I have parts of five scripts done. Two are comedic, three are dramatic. The three dramatic pieces have been separate stories, but they've also been combined into alternate variations, with one turning the three stories into some kind of Robert Altman movie that goes on for three-plus hours and introduces 125 characters.
In case you haven't guessed, the key word above is "parts". Ideas have never been a problem for me. I can toss ideas around with the best of them. One of those random ideas turned into Frank Belmondo, which, let's face it, if you haven't read all of that, you're missing out on something so amazing, it caused more than one of my friends to say, "What?" I think if there is a Funny or Die producer out there that wants to take a shot on a web series about a former child modern dance prodigy with an old man's voice who turned into a has-been actor, I am willing to talk (don't steal, it's already registered). It's the closest thing that I've come to a fully-realized idea, and even that could be longer, tighter, better.
I keep coming close, but every time I get near the home stretch, my need to edit (and re-edit and re-edit), comes out, and I find myself reformatting it. Maybe it was due to rejection from script readers in my youth (oh, I am bitter of them). Maybe I am afraid of what might happen if I get something exactly where I want it to be and it's not enough. Maybe I just have ADD. Maybe I'm just a lazy shit. I'm sure it's a combo of all of the above.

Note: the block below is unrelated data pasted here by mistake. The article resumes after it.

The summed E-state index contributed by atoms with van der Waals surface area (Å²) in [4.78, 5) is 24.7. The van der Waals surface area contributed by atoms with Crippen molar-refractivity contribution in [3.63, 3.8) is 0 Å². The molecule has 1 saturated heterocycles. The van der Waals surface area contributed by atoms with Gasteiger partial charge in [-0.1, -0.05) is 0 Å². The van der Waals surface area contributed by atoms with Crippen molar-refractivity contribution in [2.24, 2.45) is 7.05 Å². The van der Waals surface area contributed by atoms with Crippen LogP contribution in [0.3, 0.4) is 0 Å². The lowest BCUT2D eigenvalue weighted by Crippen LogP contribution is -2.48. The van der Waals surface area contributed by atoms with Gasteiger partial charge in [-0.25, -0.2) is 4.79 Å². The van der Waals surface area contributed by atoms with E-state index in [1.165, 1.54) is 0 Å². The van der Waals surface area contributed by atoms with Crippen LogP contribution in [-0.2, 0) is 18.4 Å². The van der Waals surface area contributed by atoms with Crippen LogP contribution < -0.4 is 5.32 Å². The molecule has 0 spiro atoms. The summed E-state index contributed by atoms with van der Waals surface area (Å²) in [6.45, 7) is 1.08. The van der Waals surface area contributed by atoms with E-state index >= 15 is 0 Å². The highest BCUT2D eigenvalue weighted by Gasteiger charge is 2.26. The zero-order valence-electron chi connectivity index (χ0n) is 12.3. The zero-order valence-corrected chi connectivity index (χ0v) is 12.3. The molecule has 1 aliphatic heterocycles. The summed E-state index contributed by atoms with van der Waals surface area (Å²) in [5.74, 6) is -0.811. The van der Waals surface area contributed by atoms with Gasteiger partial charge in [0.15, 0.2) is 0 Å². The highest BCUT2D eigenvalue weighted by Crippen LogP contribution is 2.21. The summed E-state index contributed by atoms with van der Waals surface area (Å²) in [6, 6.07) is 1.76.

I like to think that I can write. I like to think that I should be writing. Maybe I need to have a Misery moment, but maybe a happy version where someone more attractive than Kathy Bates (no offense) nurses me to (mental) health and turns me into a prolific writer. Hey, maybe that's a sixth story...
Thursday, January 5, 2012
There are people who say that Notes is one of the greatest pieces of American literature ever written, and I am certainly not going to dispute that fact. Following Exley's personal journey through failure, madness, drunkenness and his worship of Frank Gifford during his time on the New York Giants, Exley creates a compelling, dark, twisted world that is exquisitely written. The fact that he was even able to complete this book is stunning, as there could've been several times he could've given up and let himself wither away in a mental hospital (which he was in multiple times). Yet, here this book stands, surveying the wreckage.
I'm not breaking any news that this book is great. Many people have delved into this before, as I am sure what I'm going to say next has been, as well. I look back at some of my favorite writers of my favorite books, and the core behind them all is some sort of madness. Raymond Carver drank himself to death. James Ellroy had a frighteningly bizarre childhood and young adulthood, including the murder of his mother. Exley seemed to relish his insanity/alcoholism. Woolf and Hemingway killed themselves. Hunter S. Thompson lived perilously close to the edge for years until paying for it in the process. Pynchon and Salinger went into hiding for most of their lives. All had moments (some full careers) of genius, and all paid for it in the process.
It brings up the question: to be a truly great writer, does one have to sacrifice a piece of themselves in the process? Can one find greatness without it?